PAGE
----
In less than three weeks the Karlsruhe city council will decise whether to build a brand new stadium or renovate the current one. And all indications say the latter option is… not an option.
On October 21 the Karlsruhe city council will decide on what fans have been waiting for nearly a decade. The city will finance Karlsruher SC’s stadium change but the question was what kind of change is more feasible.
Over the past year a special commission, Kleine Komission Wildparkstadion, was analyzing two possible variants: demolishing the entire stadium or rebuilding three stands to adjoin the western main grandstand. Consultations with the club ran along considerations of 11 working groups.
© Sven Scharr (cc: by)
Now the outcome of their work is known. Renovation of the stadium by addition of three stands in football-specific mode is estimated to cost €49-57 million. This represents a much lower amount than building a completely new stadium (roughly €75 million), but will not be recommended to the councilors.
The Commission favours building from scratch, because the economic proposal offers very limited hospitality options, thus limiting future revenue. Also, the current main grandstand represents decent quality today, but the Commission notes that its lifespan is nearing the end, which would mean the need of further investment after a decade from building the three stands proposed.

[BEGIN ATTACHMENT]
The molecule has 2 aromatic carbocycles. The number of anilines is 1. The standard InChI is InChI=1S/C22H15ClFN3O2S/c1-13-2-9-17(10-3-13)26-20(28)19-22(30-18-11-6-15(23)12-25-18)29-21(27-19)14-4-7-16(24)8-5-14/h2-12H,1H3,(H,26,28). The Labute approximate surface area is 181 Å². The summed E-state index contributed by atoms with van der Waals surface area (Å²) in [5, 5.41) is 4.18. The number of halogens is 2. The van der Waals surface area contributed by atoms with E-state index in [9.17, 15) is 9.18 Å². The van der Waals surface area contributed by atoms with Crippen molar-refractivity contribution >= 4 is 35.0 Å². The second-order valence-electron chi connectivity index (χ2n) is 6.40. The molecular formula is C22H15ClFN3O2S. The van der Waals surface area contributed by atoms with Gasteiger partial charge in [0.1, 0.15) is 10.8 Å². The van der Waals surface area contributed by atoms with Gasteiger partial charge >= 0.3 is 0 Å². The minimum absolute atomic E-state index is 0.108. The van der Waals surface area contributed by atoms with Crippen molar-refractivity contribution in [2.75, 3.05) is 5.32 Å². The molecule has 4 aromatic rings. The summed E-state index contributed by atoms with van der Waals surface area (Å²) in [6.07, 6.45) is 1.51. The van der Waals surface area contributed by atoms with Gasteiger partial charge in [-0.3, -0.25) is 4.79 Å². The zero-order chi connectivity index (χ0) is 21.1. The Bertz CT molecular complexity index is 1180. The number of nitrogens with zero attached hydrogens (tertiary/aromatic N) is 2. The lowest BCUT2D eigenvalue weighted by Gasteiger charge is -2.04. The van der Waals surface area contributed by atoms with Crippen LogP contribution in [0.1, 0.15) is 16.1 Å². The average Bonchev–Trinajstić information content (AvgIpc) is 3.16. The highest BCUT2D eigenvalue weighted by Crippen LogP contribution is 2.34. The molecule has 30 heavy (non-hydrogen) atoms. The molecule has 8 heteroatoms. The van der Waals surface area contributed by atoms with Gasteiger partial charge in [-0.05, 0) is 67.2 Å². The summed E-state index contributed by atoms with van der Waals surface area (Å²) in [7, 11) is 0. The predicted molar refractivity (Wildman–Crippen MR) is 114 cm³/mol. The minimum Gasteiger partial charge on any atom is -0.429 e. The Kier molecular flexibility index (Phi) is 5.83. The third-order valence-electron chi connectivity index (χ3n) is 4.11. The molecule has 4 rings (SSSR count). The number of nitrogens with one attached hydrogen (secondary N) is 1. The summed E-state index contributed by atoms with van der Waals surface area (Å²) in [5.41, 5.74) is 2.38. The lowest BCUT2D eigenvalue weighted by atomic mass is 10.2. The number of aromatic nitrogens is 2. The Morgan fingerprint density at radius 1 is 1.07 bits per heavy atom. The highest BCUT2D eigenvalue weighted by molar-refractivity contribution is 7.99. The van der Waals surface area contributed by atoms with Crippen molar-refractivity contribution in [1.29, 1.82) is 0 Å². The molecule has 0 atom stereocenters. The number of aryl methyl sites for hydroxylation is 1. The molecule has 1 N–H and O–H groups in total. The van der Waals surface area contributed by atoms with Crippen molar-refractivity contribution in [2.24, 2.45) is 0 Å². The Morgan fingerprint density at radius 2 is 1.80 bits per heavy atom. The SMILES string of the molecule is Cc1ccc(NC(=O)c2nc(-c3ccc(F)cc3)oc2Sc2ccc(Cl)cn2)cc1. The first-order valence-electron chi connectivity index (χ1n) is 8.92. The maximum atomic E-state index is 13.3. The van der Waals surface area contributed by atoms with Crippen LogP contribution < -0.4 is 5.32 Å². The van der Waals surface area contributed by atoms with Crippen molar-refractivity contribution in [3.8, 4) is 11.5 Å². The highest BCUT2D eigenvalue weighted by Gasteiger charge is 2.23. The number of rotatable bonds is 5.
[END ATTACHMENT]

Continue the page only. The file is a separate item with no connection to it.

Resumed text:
Building the new stadium is more expensive, but offers the chance to provide a more compact layout, better sightlines for fans and, perhaps most importantly, bigger commercial potential. With up to 40 skyboxes the stadium is also preferred by Karlsruher SC.
Despite being noticeably above the desired budget of €60 million, the new stadium will be co-financed by the regional authorities (€11m) and should offer decent conditions for retrieving a large portion of the money invested.
Karlsruher Sc suggests a contract along which annual lease would depend on the league in which the team would play. It would by €3 million in the Bundesliga, €1.5 million in the 2. Bundesliga and €400,000 in the 3. Liga. Also, the club would cover €1.2 million of maintenance costs ever season.
Please note: the rendering shown below is not final. It was commissioned in 2009 and is only used to illustrate a possible stadium built atop the old landfill.